Wednesday, 30 March 2016


In a world without Facebook I would probably never have heard from Clare again.
She would have remained in the archives of my memory, a slow motion montage of her best moments. A girl from the late 1980s, all hair and all check shirts. Turning and smiling. Playing guitar by a campfire. Laughing nervously at my weirder jokes. Turning. And smiling.

Without Facebook I’d never have heard from her again. I wouldn’t have known that she was ill. And I wouldn’t have had a message yesterday morning telling me that she was gone.
Thanks Facebook. I think.

It’s been about 20 years since I last saw Clare, back at my first church in Bradford. We were part of a youth group, a bunch of friends who spent all their time together for a few years, as if nothing and no-one else mattered, and then drifted apart into real life.
At least I think they drifted apart. Maybe everyone else still spends all their time together, singing songs and explaining Leviticus and driving to McDonald’s at midnight. That’s entirely possible. Maybe it’s just me who drifted off.

But it seems unlikely. It was very much ‘a time’ and like all such times, it came to an end. Marriages happen. Careers happen. Slowly that process takes place whereby months and years pass and life cartwheels on, and suddenly you realise that it’s twenty years later. You tell a story or mention a name, but no-one here knows who you are talking about. Your life has shifted around you and none of the reference points are there any more.

My time at that church in Bradford – Church on the Way – is so far away now as to be a different world. With a couple of exceptions, all those relationships are gone. Social media lets me reconnect, here and there, with people I knew in the 80s. But these might as well be new friendships. We’re not the same people.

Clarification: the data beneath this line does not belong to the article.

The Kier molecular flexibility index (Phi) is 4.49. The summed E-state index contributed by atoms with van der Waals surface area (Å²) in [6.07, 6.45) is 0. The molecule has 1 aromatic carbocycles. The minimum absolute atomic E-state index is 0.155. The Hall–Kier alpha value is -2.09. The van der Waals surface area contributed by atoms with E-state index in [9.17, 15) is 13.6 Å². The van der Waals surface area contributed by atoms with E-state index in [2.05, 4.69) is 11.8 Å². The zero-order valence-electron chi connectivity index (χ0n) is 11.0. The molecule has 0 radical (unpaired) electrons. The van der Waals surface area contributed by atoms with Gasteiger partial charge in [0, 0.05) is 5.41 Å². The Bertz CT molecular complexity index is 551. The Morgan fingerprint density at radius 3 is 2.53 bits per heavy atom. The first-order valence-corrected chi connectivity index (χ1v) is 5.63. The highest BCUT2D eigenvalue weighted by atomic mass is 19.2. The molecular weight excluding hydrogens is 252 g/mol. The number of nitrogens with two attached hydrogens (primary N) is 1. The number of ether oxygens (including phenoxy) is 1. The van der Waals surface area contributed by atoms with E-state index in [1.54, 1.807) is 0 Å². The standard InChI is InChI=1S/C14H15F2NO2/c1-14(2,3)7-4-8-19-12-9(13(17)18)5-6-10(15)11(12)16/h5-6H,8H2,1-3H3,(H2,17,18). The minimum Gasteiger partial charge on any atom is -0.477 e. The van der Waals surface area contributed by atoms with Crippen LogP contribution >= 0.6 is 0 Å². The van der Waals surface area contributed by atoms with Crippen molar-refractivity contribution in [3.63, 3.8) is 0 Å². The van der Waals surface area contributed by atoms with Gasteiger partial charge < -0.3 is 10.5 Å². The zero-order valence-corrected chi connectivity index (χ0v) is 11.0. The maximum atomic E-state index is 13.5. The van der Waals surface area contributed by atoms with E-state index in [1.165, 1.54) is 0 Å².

That was Better Call Saul. This is Breaking Bad. That was Happy Days. This is Joanie Loves Chachi. That was Pulp Fiction. This is that horrible insurance advert with Harvey Keitel. Some of the faces might be familiar, but everything inside has changed.

So I heard that Clare was ill. And that was weird because how could she be? She was fine, turning and smiling in that montage. The montage that passes for memory once a person drifts far into your past. And they live forever and they have good lives and they stay young. And you stay young with them.

Clare showed me how to play guitar. Well, my dad taught me the first few chords, I suppose, so when the history of rock is written, I guess that will be his claim to fame. But it was Clare I followed when I started leading worship at that youth group. She was unfussy. Sensitive. She’d just pick up her guitar and play, eyes closed. No sheet music, just a confidence in the way the chords felt.

And I would watch her fingers - I can still see them – moving around the fretboard, swift and precise. I would sit beside her, chasing those chords, trying to keep up. She’d sing the songs and we’d all sing along with her, following her lead. She made it look easy. And slowly I learned how to make it look easy too. And in doing so, learned that it wasn’t easy at all.

It’s fair to say I was in awe of her. She was only a little older than me, but we were young and small differences seemed big. Where other girls had to put up with my terrible, adolescent attempts at romance, Clare existed in a different place. I admired her. Literally. Together with my friend Ian, I created an appreciation society for her. With badges. And a newsletter. It ran to four issues. Much of the information was made up, like the fact that she used to be in Iron Maiden, but its spirit was pure and true.

She liked it. I think. In retrospect it was quite an odd thing to do. But like I say, she was unusual.

Without Facebook, she’d have stayed there, for me, forever. Guitars and newsletters and teenage nonsense. And now there’s an odd kind of grief. You can’t miss someone you’ve not seen for decades, I don’t think. And I never saw her as a grown up, changed by life and children and illness. But there’s a profound sense of wrongness and sadness that the girl I knew should be dealt so unfair a hand.

So I’ve written this. Hardly the most profound thoughts anyone will have about her life or about her passing. But an offering of memory. Turning and smiling, slow motion in amber. A memory of a girl in her early 20s who shaped little parts of who I am.

Goodnight Clare.